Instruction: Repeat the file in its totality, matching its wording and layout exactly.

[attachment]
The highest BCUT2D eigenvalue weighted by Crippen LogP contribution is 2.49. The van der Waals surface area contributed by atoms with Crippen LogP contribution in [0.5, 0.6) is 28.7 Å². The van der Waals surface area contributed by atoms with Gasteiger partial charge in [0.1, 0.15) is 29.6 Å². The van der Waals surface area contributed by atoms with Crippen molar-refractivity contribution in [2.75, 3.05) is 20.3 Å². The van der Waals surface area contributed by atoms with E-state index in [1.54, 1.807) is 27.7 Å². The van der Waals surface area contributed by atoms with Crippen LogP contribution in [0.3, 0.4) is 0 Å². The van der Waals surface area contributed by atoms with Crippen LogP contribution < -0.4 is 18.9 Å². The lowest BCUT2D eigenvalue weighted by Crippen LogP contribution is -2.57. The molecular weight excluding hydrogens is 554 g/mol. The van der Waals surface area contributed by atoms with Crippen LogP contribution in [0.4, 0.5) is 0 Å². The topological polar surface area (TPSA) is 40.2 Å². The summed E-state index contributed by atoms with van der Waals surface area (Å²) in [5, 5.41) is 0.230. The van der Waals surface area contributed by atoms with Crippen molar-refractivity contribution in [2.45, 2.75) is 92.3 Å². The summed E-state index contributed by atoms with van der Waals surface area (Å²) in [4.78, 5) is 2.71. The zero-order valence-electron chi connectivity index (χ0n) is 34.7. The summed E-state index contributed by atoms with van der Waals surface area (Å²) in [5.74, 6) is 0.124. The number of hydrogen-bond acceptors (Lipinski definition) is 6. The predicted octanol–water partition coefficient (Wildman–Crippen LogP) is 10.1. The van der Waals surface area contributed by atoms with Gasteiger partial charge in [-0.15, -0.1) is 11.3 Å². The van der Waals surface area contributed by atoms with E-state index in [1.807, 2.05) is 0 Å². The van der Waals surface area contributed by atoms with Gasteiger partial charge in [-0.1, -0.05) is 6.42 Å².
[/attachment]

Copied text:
The highest BCUT2D eigenvalue weighted by Crippen LogP contribution is 2.49. The van der Waals surface area contributed by atoms with Crippen LogP contribution in [0.5, 0.6) is 28.7 Å². The van der Waals surface area contributed by atoms with Gasteiger partial charge in [0.1, 0.15) is 29.6 Å². The van der Waals surface area contributed by atoms with Crippen molar-refractivity contribution in [2.75, 3.05) is 20.3 Å². The van der Waals surface area contributed by atoms with E-state index in [1.54, 1.807) is 27.7 Å². The van der Waals surface area contributed by atoms with Crippen LogP contribution in [0.3, 0.4) is 0 Å². The van der Waals surface area contributed by atoms with Crippen LogP contribution < -0.4 is 18.9 Å². The lowest BCUT2D eigenvalue weighted by Crippen LogP contribution is -2.57. The molecular weight excluding hydrogens is 554 g/mol. The van der Waals surface area contributed by atoms with Crippen LogP contribution in [0.4, 0.5) is 0 Å². The topological polar surface area (TPSA) is 40.2 Å². The summed E-state index contributed by atoms with van der Waals surface area (Å²) in [5, 5.41) is 0.230. The van der Waals surface area contributed by atoms with Crippen molar-refractivity contribution in [2.45, 2.75) is 92.3 Å². The summed E-state index contributed by atoms with van der Waals surface area (Å²) in [4.78, 5) is 2.71. The zero-order valence-electron chi connectivity index (χ0n) is 34.7. The summed E-state index contributed by atoms with van der Waals surface area (Å²) in [5.74, 6) is 0.124. The number of hydrogen-bond acceptors (Lipinski definition) is 6. The predicted octanol–water partition coefficient (Wildman–Crippen LogP) is 10.1. The van der Waals surface area contributed by atoms with Gasteiger partial charge in [-0.15, -0.1) is 11.3 Å². The van der Waals surface area contributed by atoms with E-state index in [1.807, 2.05) is 0 Å². The van der Waals surface area contributed by atoms with Gasteiger partial charge in [-0.1, -0.05) is 6.42 Å².